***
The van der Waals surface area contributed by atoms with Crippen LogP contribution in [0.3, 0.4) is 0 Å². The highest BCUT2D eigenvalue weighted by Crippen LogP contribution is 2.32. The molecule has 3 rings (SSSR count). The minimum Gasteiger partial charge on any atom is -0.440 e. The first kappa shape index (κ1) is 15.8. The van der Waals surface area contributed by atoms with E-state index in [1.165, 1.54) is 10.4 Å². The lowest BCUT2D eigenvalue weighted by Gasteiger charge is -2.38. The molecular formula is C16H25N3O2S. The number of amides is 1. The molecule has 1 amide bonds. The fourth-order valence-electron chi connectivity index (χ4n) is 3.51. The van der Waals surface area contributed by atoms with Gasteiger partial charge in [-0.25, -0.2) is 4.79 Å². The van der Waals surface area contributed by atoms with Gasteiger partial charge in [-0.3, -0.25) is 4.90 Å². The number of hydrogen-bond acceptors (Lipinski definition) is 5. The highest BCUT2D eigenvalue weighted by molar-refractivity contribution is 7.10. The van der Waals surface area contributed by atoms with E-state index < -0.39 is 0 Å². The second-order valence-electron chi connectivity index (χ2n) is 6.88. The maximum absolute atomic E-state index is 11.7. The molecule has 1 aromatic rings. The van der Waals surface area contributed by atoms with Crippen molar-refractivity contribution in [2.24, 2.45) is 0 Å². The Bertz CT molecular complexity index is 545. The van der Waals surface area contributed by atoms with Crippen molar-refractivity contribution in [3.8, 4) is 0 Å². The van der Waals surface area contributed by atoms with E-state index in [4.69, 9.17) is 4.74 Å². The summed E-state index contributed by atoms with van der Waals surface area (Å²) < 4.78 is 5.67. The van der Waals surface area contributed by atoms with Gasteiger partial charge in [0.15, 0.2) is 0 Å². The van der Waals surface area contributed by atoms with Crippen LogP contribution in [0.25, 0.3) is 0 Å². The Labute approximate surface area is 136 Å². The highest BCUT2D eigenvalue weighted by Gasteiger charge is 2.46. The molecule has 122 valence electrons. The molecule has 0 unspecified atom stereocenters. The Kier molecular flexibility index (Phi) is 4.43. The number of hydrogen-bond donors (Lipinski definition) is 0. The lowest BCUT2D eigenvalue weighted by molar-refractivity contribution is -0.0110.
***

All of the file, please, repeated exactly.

The van der Waals surface area contributed by atoms with Crippen LogP contribution in [0.3, 0.4) is 0 Å². The highest BCUT2D eigenvalue weighted by Crippen LogP contribution is 2.32. The molecule has 3 rings (SSSR count). The minimum Gasteiger partial charge on any atom is -0.440 e. The first kappa shape index (κ1) is 15.8. The van der Waals surface area contributed by atoms with E-state index in [1.165, 1.54) is 10.4 Å². The lowest BCUT2D eigenvalue weighted by Gasteiger charge is -2.38. The molecular formula is C16H25N3O2S. The number of amides is 1. The molecule has 1 amide bonds. The fourth-order valence-electron chi connectivity index (χ4n) is 3.51. The van der Waals surface area contributed by atoms with Gasteiger partial charge in [-0.25, -0.2) is 4.79 Å². The van der Waals surface area contributed by atoms with Gasteiger partial charge in [-0.3, -0.25) is 4.90 Å². The number of hydrogen-bond acceptors (Lipinski definition) is 5. The highest BCUT2D eigenvalue weighted by molar-refractivity contribution is 7.10. The van der Waals surface area contributed by atoms with E-state index < -0.39 is 0 Å². The second-order valence-electron chi connectivity index (χ2n) is 6.88. The maximum absolute atomic E-state index is 11.7. The molecule has 1 aromatic rings. The van der Waals surface area contributed by atoms with Crippen molar-refractivity contribution in [2.24, 2.45) is 0 Å². The Bertz CT molecular complexity index is 545. The van der Waals surface area contributed by atoms with Crippen molar-refractivity contribution in [3.8, 4) is 0 Å². The van der Waals surface area contributed by atoms with E-state index in [4.69, 9.17) is 4.74 Å². The summed E-state index contributed by atoms with van der Waals surface area (Å²) < 4.78 is 5.67. The van der Waals surface area contributed by atoms with Gasteiger partial charge in [0.15, 0.2) is 0 Å². The van der Waals surface area contributed by atoms with Crippen LogP contribution in [0.25, 0.3) is 0 Å². The Labute approximate surface area is 136 Å². The highest BCUT2D eigenvalue weighted by Gasteiger charge is 2.46. The molecule has 122 valence electrons. The molecule has 0 unspecified atom stereocenters. The Kier molecular flexibility index (Phi) is 4.43. The number of hydrogen-bond donors (Lipinski definition) is 0. The lowest BCUT2D eigenvalue weighted by molar-refractivity contribution is -0.0110.